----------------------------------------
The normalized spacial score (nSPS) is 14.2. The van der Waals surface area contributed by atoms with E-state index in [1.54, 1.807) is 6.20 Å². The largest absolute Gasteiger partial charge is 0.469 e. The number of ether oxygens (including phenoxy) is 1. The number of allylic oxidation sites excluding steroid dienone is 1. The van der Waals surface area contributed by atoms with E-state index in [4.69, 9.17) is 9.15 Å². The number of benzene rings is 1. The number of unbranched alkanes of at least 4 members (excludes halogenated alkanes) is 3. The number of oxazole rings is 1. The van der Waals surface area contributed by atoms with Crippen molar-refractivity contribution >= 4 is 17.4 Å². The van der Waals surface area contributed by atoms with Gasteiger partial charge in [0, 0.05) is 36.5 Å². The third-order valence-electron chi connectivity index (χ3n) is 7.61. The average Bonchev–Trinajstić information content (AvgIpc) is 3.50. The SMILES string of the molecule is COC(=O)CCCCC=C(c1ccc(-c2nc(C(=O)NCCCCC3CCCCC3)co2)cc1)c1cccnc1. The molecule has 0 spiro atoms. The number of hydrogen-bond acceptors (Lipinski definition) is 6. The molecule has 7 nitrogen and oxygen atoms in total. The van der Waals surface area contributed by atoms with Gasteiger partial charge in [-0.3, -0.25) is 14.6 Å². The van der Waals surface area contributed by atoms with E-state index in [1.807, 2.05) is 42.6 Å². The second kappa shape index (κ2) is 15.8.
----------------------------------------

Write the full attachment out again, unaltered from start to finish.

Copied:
The normalized spacial score (nSPS) is 14.2. The van der Waals surface area contributed by atoms with E-state index in [1.54, 1.807) is 6.20 Å². The largest absolute Gasteiger partial charge is 0.469 e. The number of ether oxygens (including phenoxy) is 1. The number of allylic oxidation sites excluding steroid dienone is 1. The van der Waals surface area contributed by atoms with E-state index in [4.69, 9.17) is 9.15 Å². The number of benzene rings is 1. The number of unbranched alkanes of at least 4 members (excludes halogenated alkanes) is 3. The number of oxazole rings is 1. The van der Waals surface area contributed by atoms with Crippen molar-refractivity contribution >= 4 is 17.4 Å². The van der Waals surface area contributed by atoms with Gasteiger partial charge in [0, 0.05) is 36.5 Å². The third-order valence-electron chi connectivity index (χ3n) is 7.61. The average Bonchev–Trinajstić information content (AvgIpc) is 3.50. The SMILES string of the molecule is COC(=O)CCCCC=C(c1ccc(-c2nc(C(=O)NCCCCC3CCCCC3)co2)cc1)c1cccnc1. The molecule has 0 spiro atoms. The number of hydrogen-bond acceptors (Lipinski definition) is 6. The molecule has 7 nitrogen and oxygen atoms in total. The van der Waals surface area contributed by atoms with Gasteiger partial charge in [-0.3, -0.25) is 14.6 Å². The van der Waals surface area contributed by atoms with E-state index in [1.807, 2.05) is 42.6 Å². The second kappa shape index (κ2) is 15.8.